When #TIFOSWEAT took the Tifo to Lower.com Field the day before the match, it was clear that they would not be able to deploy the massive display the next day. During the test run, a part of the Tifo started to rip as it was lifted. There were too many safety concerns revolving around the rigging system and the durability of the Tifo to justify deploying it.
At historic Crew Stadium, Tifos were simpler to execute, being pulled from the bottom of the section physically over the supporters by members of the Nordecke. Lower.com Field was built with a more modern rigging system, but not the same as you might see at soccer games around Europe or even across MLS. The fact that the process couldn’t be executed safely was a major disappointment, especially after all the hard work that went into getting the Tifo finished.
“It broke everybody’s heart,” Barger said. “I was first contacted by people at the club who had been working on this that felt horrible. But it was the right thing to do. It’s not the kind of thing they took lightly.”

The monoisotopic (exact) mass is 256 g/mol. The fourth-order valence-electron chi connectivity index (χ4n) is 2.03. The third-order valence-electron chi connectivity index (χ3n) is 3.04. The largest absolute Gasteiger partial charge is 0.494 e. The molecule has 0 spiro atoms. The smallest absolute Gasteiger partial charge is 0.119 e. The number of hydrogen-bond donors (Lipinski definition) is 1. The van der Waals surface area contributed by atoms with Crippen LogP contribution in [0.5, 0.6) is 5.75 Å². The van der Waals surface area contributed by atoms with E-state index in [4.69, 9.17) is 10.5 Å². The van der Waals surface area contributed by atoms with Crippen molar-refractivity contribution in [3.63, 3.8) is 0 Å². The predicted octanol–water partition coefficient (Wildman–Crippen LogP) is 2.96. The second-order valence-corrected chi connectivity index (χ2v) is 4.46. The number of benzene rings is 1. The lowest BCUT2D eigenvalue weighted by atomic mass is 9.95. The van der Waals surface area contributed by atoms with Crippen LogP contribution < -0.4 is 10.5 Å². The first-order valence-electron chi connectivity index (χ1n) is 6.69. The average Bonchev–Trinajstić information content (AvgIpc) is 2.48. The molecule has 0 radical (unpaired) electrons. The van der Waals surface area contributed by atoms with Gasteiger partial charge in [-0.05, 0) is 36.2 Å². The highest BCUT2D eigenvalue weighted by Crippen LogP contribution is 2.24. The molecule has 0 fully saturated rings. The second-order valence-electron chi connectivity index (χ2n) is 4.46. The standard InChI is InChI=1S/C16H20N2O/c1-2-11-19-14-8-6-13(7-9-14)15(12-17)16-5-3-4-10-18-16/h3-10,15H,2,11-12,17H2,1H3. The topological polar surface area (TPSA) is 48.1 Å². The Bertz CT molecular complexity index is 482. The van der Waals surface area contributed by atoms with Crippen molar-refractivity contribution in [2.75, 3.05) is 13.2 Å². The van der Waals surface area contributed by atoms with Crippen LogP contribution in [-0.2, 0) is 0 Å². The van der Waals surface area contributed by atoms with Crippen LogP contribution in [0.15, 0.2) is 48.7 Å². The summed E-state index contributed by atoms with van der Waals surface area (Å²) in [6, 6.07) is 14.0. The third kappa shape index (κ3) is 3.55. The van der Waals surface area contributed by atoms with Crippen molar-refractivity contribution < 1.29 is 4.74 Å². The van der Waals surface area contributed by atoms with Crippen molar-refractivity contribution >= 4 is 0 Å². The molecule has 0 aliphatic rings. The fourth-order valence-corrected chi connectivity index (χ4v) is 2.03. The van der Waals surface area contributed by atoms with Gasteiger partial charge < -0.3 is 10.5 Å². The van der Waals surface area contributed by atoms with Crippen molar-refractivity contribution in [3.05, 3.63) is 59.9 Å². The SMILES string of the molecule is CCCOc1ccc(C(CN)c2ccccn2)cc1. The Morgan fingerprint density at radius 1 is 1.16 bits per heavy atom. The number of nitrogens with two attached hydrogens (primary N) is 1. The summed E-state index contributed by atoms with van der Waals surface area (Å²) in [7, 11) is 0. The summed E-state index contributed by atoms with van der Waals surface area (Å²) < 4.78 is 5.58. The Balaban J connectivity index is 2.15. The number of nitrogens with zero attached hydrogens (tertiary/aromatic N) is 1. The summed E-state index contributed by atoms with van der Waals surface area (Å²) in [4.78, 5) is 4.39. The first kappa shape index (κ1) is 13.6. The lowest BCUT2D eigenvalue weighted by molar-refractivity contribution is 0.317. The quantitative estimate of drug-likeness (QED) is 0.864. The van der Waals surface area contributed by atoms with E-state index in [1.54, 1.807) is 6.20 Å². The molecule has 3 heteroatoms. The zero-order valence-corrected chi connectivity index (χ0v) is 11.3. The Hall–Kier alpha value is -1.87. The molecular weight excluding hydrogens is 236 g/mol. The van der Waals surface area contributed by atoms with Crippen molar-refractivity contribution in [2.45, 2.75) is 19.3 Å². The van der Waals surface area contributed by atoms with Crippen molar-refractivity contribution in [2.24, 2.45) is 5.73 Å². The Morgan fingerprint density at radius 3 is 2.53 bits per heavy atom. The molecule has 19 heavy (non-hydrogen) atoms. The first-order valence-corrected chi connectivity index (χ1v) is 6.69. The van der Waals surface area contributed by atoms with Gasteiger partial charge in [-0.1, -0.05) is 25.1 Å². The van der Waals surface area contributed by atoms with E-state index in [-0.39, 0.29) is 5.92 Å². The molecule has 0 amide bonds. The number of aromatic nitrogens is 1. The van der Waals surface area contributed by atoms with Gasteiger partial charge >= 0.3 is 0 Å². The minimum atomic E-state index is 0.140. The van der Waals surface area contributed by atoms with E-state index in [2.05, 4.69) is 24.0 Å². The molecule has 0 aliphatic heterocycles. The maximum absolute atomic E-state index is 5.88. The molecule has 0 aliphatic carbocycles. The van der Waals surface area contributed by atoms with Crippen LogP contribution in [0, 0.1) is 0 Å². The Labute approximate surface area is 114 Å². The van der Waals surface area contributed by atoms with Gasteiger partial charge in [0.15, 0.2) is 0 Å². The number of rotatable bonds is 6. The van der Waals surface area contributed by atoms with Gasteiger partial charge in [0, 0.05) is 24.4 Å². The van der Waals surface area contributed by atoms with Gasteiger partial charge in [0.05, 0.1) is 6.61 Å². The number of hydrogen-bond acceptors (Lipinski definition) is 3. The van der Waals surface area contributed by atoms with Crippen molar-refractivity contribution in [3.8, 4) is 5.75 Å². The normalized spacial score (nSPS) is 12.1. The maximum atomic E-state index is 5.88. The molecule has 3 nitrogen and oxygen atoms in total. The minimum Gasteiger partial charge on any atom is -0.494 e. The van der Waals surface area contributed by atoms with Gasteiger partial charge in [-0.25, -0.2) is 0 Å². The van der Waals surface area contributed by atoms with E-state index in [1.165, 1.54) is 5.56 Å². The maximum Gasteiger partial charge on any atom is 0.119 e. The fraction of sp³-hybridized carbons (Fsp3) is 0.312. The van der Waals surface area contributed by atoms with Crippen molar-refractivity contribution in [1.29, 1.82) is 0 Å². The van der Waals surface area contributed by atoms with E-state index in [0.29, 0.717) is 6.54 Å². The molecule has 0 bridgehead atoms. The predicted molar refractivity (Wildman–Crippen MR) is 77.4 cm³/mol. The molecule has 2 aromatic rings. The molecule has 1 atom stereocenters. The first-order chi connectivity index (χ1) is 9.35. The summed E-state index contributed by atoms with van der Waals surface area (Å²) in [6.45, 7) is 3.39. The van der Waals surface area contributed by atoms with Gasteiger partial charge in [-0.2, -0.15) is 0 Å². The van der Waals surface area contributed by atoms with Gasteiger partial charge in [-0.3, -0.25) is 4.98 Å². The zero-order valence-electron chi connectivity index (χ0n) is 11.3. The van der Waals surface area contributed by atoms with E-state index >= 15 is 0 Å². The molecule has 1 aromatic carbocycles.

We want to thank everyone who worked on this week's TIFO, you did an incredible job and things came out wonderfully.— The Nordecke ⭐⭐ (@Nordecke) July 3, 2021
Unfortunately, due to circumstances beyond our control, we will not be able to display this yet but we love you all and you are true #Nordecke #Crew96 heroes. pic.twitter.com/wDVW9tgbec
Hughes echoed the disappointment felt by the team, but it’s not to say it won’t happen. The Tifo’s design was not specific to the New England Revolution, the opponent for the opener, and it will be deployed whenever the time is right.
Kline says the whole experience is just a big learning curve for everyone involved.
“Now that we’ve had some time to look at the system and really get in there and see how it actually functions, we have a plan,” Kline told Massive Report.